B.C. has an advantage over most other jurisdictions in that the overwhelming source of the province’s electricity is carbon-free hydro power.
But there’s a catch: B.C. is also the only jurisdiction with a carbon tax that doesn’t also offer exporters in mining, energy and forestry — known as emissions-intensive trade exposed (EITE) producers — some sort of scheme to offset that tax, Greg D’Avignon, president and CEO of the Business Council of B.C., said Tuesday.
It means B.C. producers face higher costs than out-of-province and international competitors.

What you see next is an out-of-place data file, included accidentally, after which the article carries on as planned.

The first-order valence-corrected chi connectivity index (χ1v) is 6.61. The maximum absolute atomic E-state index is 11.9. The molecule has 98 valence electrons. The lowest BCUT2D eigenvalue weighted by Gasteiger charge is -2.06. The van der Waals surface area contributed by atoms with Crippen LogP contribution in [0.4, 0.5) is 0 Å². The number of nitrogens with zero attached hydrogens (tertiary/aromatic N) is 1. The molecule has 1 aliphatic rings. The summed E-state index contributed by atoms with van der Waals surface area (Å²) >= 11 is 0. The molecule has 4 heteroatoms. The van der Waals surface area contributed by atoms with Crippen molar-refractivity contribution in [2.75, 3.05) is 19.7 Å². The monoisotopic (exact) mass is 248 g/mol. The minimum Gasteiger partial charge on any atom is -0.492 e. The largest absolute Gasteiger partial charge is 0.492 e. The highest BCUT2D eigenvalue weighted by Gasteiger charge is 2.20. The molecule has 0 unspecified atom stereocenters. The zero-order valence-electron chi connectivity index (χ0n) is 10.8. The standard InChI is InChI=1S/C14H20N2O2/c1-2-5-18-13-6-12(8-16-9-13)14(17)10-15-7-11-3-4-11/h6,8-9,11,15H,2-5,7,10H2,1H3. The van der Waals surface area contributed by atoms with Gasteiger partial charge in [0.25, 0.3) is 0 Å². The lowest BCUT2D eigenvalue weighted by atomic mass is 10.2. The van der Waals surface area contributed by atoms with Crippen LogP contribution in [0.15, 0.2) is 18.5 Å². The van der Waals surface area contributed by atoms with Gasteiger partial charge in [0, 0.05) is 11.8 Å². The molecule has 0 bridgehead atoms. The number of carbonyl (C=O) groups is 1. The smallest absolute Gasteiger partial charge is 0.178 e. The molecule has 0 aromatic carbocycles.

“The rest of the world aspires to do what B.C. accomplished in the 1950s to the 1980s with renewable hydro and low-carbon-content electricity and energy supplies,” D’Avignon said. “B.C., at 97 per cent clean electricity, is the envy of the world.”
But the rest of the world helps shield its high-emissions exporters from the full effect of carbon taxes, he added.